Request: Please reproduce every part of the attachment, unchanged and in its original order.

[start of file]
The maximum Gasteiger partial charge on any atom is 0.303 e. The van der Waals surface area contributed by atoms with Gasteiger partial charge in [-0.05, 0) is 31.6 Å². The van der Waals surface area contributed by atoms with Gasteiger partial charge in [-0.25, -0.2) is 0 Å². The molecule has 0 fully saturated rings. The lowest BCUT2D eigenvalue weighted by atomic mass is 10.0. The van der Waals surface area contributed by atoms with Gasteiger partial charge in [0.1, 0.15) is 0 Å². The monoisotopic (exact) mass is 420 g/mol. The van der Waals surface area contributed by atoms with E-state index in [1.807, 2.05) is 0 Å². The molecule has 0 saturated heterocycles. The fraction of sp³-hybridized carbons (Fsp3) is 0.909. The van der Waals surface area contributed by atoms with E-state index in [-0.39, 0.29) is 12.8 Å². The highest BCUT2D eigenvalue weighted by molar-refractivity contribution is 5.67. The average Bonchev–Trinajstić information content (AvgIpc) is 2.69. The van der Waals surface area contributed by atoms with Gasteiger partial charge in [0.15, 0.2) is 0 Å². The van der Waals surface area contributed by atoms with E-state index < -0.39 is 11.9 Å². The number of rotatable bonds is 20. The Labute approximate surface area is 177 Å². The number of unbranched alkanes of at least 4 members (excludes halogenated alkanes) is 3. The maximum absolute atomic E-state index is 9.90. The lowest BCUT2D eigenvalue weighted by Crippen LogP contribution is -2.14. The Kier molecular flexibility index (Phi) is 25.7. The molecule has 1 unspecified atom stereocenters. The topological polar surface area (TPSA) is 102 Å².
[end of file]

The maximum Gasteiger partial charge on any atom is 0.303 e. The van der Waals surface area contributed by atoms with Gasteiger partial charge in [-0.05, 0) is 31.6 Å². The van der Waals surface area contributed by atoms with Gasteiger partial charge in [-0.25, -0.2) is 0 Å². The molecule has 0 fully saturated rings. The lowest BCUT2D eigenvalue weighted by atomic mass is 10.0. The van der Waals surface area contributed by atoms with Gasteiger partial charge in [0.1, 0.15) is 0 Å². The monoisotopic (exact) mass is 420 g/mol. The van der Waals surface area contributed by atoms with E-state index in [1.807, 2.05) is 0 Å². The molecule has 0 saturated heterocycles. The fraction of sp³-hybridized carbons (Fsp3) is 0.909. The van der Waals surface area contributed by atoms with E-state index in [-0.39, 0.29) is 12.8 Å². The highest BCUT2D eigenvalue weighted by molar-refractivity contribution is 5.67. The average Bonchev–Trinajstić information content (AvgIpc) is 2.69. The van der Waals surface area contributed by atoms with Gasteiger partial charge in [0.15, 0.2) is 0 Å². The van der Waals surface area contributed by atoms with E-state index < -0.39 is 11.9 Å². The number of rotatable bonds is 20. The Labute approximate surface area is 177 Å². The number of unbranched alkanes of at least 4 members (excludes halogenated alkanes) is 3. The maximum absolute atomic E-state index is 9.90. The lowest BCUT2D eigenvalue weighted by Crippen LogP contribution is -2.14. The Kier molecular flexibility index (Phi) is 25.7. The molecule has 1 unspecified atom stereocenters. The topological polar surface area (TPSA) is 102 Å².